Teachers Reach Across Their Schools To Enrich Student Learning

Tuesday, May 14, 2013
Educators play the role of students during a hands-on learning activity at Monday's CTE-STEM Collaborative Workshop for regional teachers
Educators play the role of students during a hands-on learning activity at Monday's CTE-STEM Collaborative Workshop for regional teachers
The region’s progress in bringing real-world learning activities into the classroom was evident on Monday when teachers from Hamilton, McMinn, Bradley and Marion counties convened for a new training focused on collaboration across subject areas. The workshop held in downtown Chattanooga and sponsored by the Southeast Tennessee STEM Innovation Hub convened educators in science, mathematics and Career & Technical Education. 

This groundbreaking training gained attention from state-level leaders in education due to its unique approach to connecting teachers. “I think this CTE-STEM training is a model that should be shared across the state,” said Bethany Wilkes from the Tennessee Department of Education. “Bridging the strengths of these diverse courses together better prepares our students for college and careers.”  

CTE, sometimes referred to as vocational education, may bring to mind a high school auto shop class. In reality, today’s Career & Technical Education department offers programs in high-demand workforce areas such as Engineering, Biotechnology, and Software Development. CTE also has a long history of providing students with hands-on activities which incorporate local business partnerships into the learning process.   

Monday’s workshop brought together CTE instructors and teachers of science and math courses to create new projects for students. Teams of at least two teachers from a school attended the event where they collaboratively designed new projects connecting multiple courses. Testing the ionic bonding of fertilizer for Agriculture and Chemistry students, designing wheelchair accessible ramps in Construction and Geometry classes, and creating mechanical games for Physics and Engineering students were just a few of the lessons the teachers began developing during the session.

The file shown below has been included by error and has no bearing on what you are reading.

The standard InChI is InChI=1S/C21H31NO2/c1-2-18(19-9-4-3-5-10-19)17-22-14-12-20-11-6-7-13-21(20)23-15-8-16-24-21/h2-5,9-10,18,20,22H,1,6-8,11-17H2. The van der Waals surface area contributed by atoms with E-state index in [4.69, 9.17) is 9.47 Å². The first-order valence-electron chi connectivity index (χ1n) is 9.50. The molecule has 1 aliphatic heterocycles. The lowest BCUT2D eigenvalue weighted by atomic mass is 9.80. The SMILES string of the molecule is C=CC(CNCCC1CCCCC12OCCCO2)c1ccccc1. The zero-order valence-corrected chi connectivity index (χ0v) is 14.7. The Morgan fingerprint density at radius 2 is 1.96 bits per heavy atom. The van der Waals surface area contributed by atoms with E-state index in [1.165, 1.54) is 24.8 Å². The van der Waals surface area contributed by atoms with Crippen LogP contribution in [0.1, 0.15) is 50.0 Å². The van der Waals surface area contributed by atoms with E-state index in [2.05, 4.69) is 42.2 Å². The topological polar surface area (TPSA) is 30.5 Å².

Leaders at the STEM Innovation Hub believe bringing CTE and regular education teachers together gives students the best of both worlds. “Pairing the rigorous coursework of academic subjects with the hands-on, career-oriented projects found in CTE helps students apply complex concepts and deepen their understanding of the material,” said Keri Randolph, director of Learning at the STEM Hub.  

The organization also notes the valuable community connections these projects can provide to schools. “Hands-on projects give schools an opportunity to approach a local business and ask for expertise,” said Tracey Carisch, managing director of the STEM Hub. “In making a small request of a professional’s time, teachers can connect the students to career options as well as open the door to future partnerships with business and industry.” 

Teachers at the workshop will return to their schools with new connections to colleagues and expanded ideas for hands-on learning activities. “I love this connection to CTE,” said Barbie Buckner, a science teacher at Bradley Central High School. “It brings in the practical application of the concepts I teach and lets the kids see where science meets their life.”